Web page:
Palau is known for having some of the Worlds best dive sites, both because of its unique underwater landscape and also because of the diverse and sprawling underwater life. My instructor and dive buddies who had dived in Palau plenty of times told me that I had been lucky with the dive sites chosen for the day, as the Blue Corner and Blue Hole were their favorite dive sites in Palau. In my log book I wrote the following about my three dives today:
Location: Blue Hole and Blue Corner (Max depth 23m)
Conditions: Calm Water and good visibility
Comments/observations: Amazing dropping down the hole and lighting up the Devils Nest to see disco clams at the bottom. We dove through a smaller hole in the wall, bringing us out to the Blue Corner where we saw lots of fish, sharks and turtles swim by as we finished our last hundred bar before returning to the surface. Definately a dive to remember!
Location: The other side of Blue Corner (Max depth 13m)
Conditions: Very strong current and good visibility
Comments/observations: Because there was a tidal wave coming up, bringing huge amounts of fish, our instructor convinced us to return to the Blue Corner, but just on the other side. The current was very strong so we hooked us onto the reef, inflated our BCDs so that we could fly as being on a kite while watching huge tuna fish and reef sharks hunt the big streams of fish that swam by together with a couple of turtles that swam past us, just a meter from my face. When the others returned to the surface I had more air left and swam with a turtle who did not mind me getting close. Amazing!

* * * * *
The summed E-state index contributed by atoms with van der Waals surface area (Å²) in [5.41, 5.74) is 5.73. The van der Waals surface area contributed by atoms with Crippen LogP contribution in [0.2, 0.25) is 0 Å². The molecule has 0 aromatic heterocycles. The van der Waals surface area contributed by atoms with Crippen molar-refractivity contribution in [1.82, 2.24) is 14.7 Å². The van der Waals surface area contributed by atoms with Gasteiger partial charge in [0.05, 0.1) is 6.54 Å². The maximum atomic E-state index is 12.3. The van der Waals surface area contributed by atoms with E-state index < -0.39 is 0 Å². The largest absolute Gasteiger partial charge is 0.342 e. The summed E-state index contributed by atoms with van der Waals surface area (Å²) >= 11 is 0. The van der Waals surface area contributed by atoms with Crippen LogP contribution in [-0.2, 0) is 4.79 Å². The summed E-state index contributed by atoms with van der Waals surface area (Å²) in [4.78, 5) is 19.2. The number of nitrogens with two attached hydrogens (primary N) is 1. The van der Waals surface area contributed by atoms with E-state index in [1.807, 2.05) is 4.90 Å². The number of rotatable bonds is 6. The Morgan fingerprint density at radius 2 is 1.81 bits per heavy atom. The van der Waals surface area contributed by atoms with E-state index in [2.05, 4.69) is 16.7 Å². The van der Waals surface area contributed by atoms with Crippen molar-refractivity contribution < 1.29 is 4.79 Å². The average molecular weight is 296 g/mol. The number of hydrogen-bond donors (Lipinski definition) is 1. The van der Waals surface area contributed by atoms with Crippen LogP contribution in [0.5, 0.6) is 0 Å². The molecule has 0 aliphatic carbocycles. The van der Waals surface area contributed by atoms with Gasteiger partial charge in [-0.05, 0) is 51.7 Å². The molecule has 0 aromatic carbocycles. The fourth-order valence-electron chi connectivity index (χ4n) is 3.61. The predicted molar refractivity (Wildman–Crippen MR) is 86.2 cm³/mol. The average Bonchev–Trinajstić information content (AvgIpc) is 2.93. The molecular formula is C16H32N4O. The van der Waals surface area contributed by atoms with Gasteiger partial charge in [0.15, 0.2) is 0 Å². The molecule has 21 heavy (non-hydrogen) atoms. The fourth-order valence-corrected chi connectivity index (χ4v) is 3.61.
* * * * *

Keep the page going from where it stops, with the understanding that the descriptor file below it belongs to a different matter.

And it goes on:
Location: Chandellier Cave (Max depth 6m)
Conditions: Calm Water and very bad visibility (very dark)
Comments/observations: The entrance of the cave was hidden at a depth at approximately five meters, where all the visibility dissapeared and it instantly turned pitch dark. With our flashlights we visited five chambers to see the salt rocks hanging from the ceiling. I learned that I find diving in underwater caves scary and that it is not my favorite. Afterwards we swam outside and saw a family of prawn fish/razorfish swim horizontally by sideways. Fascinating.